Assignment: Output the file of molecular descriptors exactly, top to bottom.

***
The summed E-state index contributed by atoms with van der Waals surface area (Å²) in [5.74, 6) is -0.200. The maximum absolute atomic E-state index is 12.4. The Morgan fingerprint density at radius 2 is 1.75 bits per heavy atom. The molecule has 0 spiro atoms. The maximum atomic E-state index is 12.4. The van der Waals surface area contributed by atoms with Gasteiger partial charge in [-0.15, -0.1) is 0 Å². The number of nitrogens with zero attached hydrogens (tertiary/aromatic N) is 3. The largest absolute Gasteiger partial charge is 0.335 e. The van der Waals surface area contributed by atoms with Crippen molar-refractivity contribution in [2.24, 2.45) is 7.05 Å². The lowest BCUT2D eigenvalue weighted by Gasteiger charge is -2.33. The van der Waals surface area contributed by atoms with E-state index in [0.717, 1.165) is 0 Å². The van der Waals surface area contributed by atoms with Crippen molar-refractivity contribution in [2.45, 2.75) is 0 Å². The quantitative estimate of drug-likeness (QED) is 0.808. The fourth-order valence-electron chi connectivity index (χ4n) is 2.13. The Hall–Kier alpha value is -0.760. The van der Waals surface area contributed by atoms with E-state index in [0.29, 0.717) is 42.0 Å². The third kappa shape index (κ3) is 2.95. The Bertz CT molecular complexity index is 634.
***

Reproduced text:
The summed E-state index contributed by atoms with van der Waals surface area (Å²) in [5.74, 6) is -0.200. The maximum absolute atomic E-state index is 12.4. The Morgan fingerprint density at radius 2 is 1.75 bits per heavy atom. The molecule has 0 spiro atoms. The maximum atomic E-state index is 12.4. The van der Waals surface area contributed by atoms with Gasteiger partial charge in [-0.15, -0.1) is 0 Å². The number of nitrogens with zero attached hydrogens (tertiary/aromatic N) is 3. The largest absolute Gasteiger partial charge is 0.335 e. The van der Waals surface area contributed by atoms with Crippen molar-refractivity contribution in [2.24, 2.45) is 7.05 Å². The lowest BCUT2D eigenvalue weighted by Gasteiger charge is -2.33. The van der Waals surface area contributed by atoms with E-state index in [0.717, 1.165) is 0 Å². The van der Waals surface area contributed by atoms with Crippen molar-refractivity contribution in [2.45, 2.75) is 0 Å². The quantitative estimate of drug-likeness (QED) is 0.808. The fourth-order valence-electron chi connectivity index (χ4n) is 2.13. The Hall–Kier alpha value is -0.760. The van der Waals surface area contributed by atoms with E-state index in [0.29, 0.717) is 42.0 Å². The third kappa shape index (κ3) is 2.95. The Bertz CT molecular complexity index is 634.